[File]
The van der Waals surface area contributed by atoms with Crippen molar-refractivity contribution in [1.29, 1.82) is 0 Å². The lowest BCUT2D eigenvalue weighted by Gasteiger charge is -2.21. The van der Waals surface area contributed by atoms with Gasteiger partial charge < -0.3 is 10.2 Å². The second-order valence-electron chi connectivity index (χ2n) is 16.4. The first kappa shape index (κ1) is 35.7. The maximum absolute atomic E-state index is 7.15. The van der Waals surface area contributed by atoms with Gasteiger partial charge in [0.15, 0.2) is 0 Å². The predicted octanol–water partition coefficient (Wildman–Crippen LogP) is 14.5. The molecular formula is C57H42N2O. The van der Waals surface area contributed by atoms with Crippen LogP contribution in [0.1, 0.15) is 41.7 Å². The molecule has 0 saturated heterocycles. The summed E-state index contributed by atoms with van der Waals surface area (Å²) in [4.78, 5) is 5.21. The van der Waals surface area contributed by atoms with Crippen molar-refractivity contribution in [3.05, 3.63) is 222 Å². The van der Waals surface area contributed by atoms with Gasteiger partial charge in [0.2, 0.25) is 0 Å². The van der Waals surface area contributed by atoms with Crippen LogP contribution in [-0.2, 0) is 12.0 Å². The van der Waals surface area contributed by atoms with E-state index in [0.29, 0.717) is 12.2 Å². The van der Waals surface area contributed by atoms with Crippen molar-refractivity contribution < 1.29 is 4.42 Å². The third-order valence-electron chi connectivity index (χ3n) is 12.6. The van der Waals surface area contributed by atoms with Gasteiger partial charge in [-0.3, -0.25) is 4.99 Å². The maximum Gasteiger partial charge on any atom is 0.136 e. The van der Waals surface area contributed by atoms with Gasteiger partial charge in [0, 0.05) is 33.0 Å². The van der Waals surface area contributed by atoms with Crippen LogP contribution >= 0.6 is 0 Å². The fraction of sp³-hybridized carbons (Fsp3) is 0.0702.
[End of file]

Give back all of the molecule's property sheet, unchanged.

The van der Waals surface area contributed by atoms with Crippen molar-refractivity contribution in [1.29, 1.82) is 0 Å². The lowest BCUT2D eigenvalue weighted by Gasteiger charge is -2.21. The van der Waals surface area contributed by atoms with Gasteiger partial charge < -0.3 is 10.2 Å². The second-order valence-electron chi connectivity index (χ2n) is 16.4. The first kappa shape index (κ1) is 35.7. The maximum absolute atomic E-state index is 7.15. The van der Waals surface area contributed by atoms with Gasteiger partial charge in [0.15, 0.2) is 0 Å². The predicted octanol–water partition coefficient (Wildman–Crippen LogP) is 14.5. The molecular formula is C57H42N2O. The van der Waals surface area contributed by atoms with Crippen LogP contribution in [0.1, 0.15) is 41.7 Å². The molecule has 0 saturated heterocycles. The summed E-state index contributed by atoms with van der Waals surface area (Å²) in [4.78, 5) is 5.21. The van der Waals surface area contributed by atoms with Crippen molar-refractivity contribution in [3.05, 3.63) is 222 Å². The van der Waals surface area contributed by atoms with Gasteiger partial charge in [0.2, 0.25) is 0 Å². The van der Waals surface area contributed by atoms with Crippen LogP contribution in [-0.2, 0) is 12.0 Å². The van der Waals surface area contributed by atoms with E-state index in [0.29, 0.717) is 12.2 Å². The van der Waals surface area contributed by atoms with Crippen molar-refractivity contribution < 1.29 is 4.42 Å². The third-order valence-electron chi connectivity index (χ3n) is 12.6. The van der Waals surface area contributed by atoms with Gasteiger partial charge in [-0.3, -0.25) is 4.99 Å². The maximum Gasteiger partial charge on any atom is 0.136 e. The van der Waals surface area contributed by atoms with Gasteiger partial charge in [0, 0.05) is 33.0 Å². The van der Waals surface area contributed by atoms with Crippen LogP contribution >= 0.6 is 0 Å². The fraction of sp³-hybridized carbons (Fsp3) is 0.0702.